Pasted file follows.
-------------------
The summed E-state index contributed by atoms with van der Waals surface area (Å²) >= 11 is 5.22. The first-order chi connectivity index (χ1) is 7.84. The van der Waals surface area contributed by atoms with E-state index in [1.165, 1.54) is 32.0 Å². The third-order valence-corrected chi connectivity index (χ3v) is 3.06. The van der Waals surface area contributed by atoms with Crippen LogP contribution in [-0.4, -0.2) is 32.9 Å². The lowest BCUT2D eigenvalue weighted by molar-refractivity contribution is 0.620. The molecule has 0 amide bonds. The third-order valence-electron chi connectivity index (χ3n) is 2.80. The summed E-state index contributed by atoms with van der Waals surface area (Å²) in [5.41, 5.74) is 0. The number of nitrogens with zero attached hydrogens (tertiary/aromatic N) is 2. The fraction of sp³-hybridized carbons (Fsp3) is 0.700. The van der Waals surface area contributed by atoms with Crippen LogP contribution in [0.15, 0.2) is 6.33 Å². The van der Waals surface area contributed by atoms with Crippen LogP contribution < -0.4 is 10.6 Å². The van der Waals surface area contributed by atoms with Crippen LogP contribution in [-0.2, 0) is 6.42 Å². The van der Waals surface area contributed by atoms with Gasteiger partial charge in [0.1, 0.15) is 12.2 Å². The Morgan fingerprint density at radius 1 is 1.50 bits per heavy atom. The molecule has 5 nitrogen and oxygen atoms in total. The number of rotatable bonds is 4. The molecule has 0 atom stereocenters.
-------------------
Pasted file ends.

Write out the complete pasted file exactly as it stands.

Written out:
The summed E-state index contributed by atoms with van der Waals surface area (Å²) >= 11 is 5.22. The first-order chi connectivity index (χ1) is 7.84. The van der Waals surface area contributed by atoms with E-state index in [1.165, 1.54) is 32.0 Å². The third-order valence-corrected chi connectivity index (χ3v) is 3.06. The van der Waals surface area contributed by atoms with Crippen LogP contribution in [-0.4, -0.2) is 32.9 Å². The lowest BCUT2D eigenvalue weighted by molar-refractivity contribution is 0.620. The molecule has 0 amide bonds. The third-order valence-electron chi connectivity index (χ3n) is 2.80. The summed E-state index contributed by atoms with van der Waals surface area (Å²) in [5.41, 5.74) is 0. The number of nitrogens with zero attached hydrogens (tertiary/aromatic N) is 2. The fraction of sp³-hybridized carbons (Fsp3) is 0.700. The van der Waals surface area contributed by atoms with Crippen LogP contribution in [0.15, 0.2) is 6.33 Å². The van der Waals surface area contributed by atoms with Crippen LogP contribution < -0.4 is 10.6 Å². The van der Waals surface area contributed by atoms with Crippen LogP contribution in [-0.2, 0) is 6.42 Å². The van der Waals surface area contributed by atoms with Gasteiger partial charge in [0.1, 0.15) is 12.2 Å². The Morgan fingerprint density at radius 1 is 1.50 bits per heavy atom. The molecule has 5 nitrogen and oxygen atoms in total. The number of rotatable bonds is 4. The molecule has 0 atom stereocenters.